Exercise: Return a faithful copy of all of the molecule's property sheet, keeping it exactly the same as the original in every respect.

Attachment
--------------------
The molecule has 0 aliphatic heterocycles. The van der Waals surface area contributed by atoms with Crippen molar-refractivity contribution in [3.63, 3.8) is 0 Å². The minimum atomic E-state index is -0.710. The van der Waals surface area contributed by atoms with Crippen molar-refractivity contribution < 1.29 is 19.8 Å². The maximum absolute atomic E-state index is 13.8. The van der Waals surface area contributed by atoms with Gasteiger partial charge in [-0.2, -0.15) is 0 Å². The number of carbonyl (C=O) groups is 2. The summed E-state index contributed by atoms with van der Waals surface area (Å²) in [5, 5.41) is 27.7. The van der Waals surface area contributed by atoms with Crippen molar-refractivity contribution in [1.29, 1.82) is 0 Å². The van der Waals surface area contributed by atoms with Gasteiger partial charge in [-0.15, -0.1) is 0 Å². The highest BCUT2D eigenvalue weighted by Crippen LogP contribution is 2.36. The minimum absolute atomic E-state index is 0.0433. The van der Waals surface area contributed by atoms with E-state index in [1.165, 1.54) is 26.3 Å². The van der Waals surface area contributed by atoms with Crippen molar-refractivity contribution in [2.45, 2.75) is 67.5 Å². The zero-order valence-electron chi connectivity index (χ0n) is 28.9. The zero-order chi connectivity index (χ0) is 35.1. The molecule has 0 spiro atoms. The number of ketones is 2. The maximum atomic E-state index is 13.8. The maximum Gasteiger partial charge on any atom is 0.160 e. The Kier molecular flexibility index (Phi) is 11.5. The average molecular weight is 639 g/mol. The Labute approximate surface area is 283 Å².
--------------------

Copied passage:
The molecule has 0 aliphatic heterocycles. The van der Waals surface area contributed by atoms with Crippen molar-refractivity contribution in [3.63, 3.8) is 0 Å². The minimum atomic E-state index is -0.710. The van der Waals surface area contributed by atoms with Crippen molar-refractivity contribution < 1.29 is 19.8 Å². The maximum absolute atomic E-state index is 13.8. The van der Waals surface area contributed by atoms with Gasteiger partial charge in [-0.2, -0.15) is 0 Å². The number of carbonyl (C=O) groups is 2. The summed E-state index contributed by atoms with van der Waals surface area (Å²) in [5, 5.41) is 27.7. The van der Waals surface area contributed by atoms with Crippen molar-refractivity contribution in [1.29, 1.82) is 0 Å². The van der Waals surface area contributed by atoms with Gasteiger partial charge in [-0.15, -0.1) is 0 Å². The highest BCUT2D eigenvalue weighted by Crippen LogP contribution is 2.36. The minimum absolute atomic E-state index is 0.0433. The van der Waals surface area contributed by atoms with E-state index in [1.165, 1.54) is 26.3 Å². The van der Waals surface area contributed by atoms with Crippen molar-refractivity contribution in [2.45, 2.75) is 67.5 Å². The zero-order valence-electron chi connectivity index (χ0n) is 28.9. The zero-order chi connectivity index (χ0) is 35.1. The molecule has 0 spiro atoms. The number of ketones is 2. The maximum atomic E-state index is 13.8. The maximum Gasteiger partial charge on any atom is 0.160 e. The Kier molecular flexibility index (Phi) is 11.5. The average molecular weight is 639 g/mol. The Labute approximate surface area is 283 Å².